Insulin and Prostate Cancer: What’s the Link?

Medically Reviewed by Nazia Q Bandukwala, DO on May 27, 2024
6 min read

Prostate cancer is the most common type of cancer in men. More than 1 in 10 men will get it at some point in their life. Your chances of getting prostate cancer will depend on many different things: your age, family history, genetics, diet, weight, and more. Another thing that can influence your prostate cancer risk in complicated ways is your insulin level.

Your body needs the hormone insulin to control blood sugar (glucose). When you have diabetes or prediabetes, your body stops responding to insulin the way it should. Doctors call this insulin resistance. Your body will respond by making more insulin. Your blood sugar levels also will go up.

What’s this have to do with prostate cancer? The connections between insulin, blood sugar, diabetes, and prostate cancer might surprise you. They certainly seem to not make sense at first. Studies have linked higher levels of insulin to a greater risk of prostate cancer. Diabetes comes with an increased risk for many cancer types and plenty of other health problems. But it turns out that people with diabetes are actually less likely to get prostate cancer than those who don’t have it. At the same time, people with diabetes who get prostate cancer more often do worse.

One study of 100 people from Finland with prostate cancer and another 400 without it looked for links between the cancer and insulin or blood sugar levels. The researchers knew that insulin might play a role in prostate cancer. Insulin can make cells grow, but it wasn’t really clear how levels of insulin in the bloodstream could increase prostate cancer risk.

To try and understand it better, they looked at levels of insulin and blood sugar 5 to 10 years before the men got prostate cancer. Their data showed that insulin levels more than 9 years before prostate cancer were 8% higher in those who got the cancer compared to those who didn’t.

Their insulin levels still were in a range that was considered normal. So the men with higher insulin in this study didn’t have diabetes or another condition. But those with the highest insulin levels were more than twice as likely to get prostate cancer compared with those with the lowest insulin levels. They didn’t see the same pattern with blood sugar. Men with blood sugar levels on the higher end didn’t show more prostate cancer risk.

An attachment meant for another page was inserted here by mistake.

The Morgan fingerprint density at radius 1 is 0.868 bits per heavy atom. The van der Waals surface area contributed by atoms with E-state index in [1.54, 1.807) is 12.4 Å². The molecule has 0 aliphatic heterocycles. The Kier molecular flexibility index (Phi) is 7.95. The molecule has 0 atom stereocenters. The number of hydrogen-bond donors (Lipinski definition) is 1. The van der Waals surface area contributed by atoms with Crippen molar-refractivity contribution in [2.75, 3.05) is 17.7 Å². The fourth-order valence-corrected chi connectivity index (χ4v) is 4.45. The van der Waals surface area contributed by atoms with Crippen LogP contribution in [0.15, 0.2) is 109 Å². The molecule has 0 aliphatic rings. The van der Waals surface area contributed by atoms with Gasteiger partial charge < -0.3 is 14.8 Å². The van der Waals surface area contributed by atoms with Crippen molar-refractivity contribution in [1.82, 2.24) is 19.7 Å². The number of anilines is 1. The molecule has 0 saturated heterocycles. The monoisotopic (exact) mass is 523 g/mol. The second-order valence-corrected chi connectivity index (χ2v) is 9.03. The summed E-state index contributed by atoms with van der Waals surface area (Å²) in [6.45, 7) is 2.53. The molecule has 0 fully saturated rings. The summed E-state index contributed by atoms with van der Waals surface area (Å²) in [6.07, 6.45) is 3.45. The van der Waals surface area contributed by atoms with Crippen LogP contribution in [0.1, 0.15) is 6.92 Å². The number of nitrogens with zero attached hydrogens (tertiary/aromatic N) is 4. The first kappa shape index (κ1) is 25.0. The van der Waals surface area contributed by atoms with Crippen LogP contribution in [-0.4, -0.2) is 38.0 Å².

Higher levels of insulin tend to go along with insulin resistance. When your body doesn’t respond to insulin as well, it makes more. Another study of men in China found a similar link. Men who were the most sensitive to insulin as indicated by low levels of the hormone were less likely to get prostate cancer. Men who were more resistant to insulin and had higher levels of it (but not diabetes) got prostate cancer more often.

One study looked at 45 studies of prostate cancer and diabetes from 1970 to 2011. It found that men with diabetes have a 14% lower risk of prostate cancer compared with men who don’t have it. But if more insulin and insulin resistance make prostate cancer more likely, you might wonder how diabetes could lead to lower prostate cancer risk. One possible reason is that diabetes is linked to lower levels of testosterone. Testosterone has a connection to prostate cancer growth, so lower testosterone might protect against this cancer.

Researchers didn’t know much about men who were on the way to diabetes but didn’t have it yet. To find out, they looked at almost 6,000 men who later got diabetes compared with 28,000 who didn’t. They found that prediabetes didn’t offer any protection against prostate cancer. So diabetes is protective, but prediabetes isn’t. The study also suggested that diabetes offers more protection against prostate cancer the longer you have it.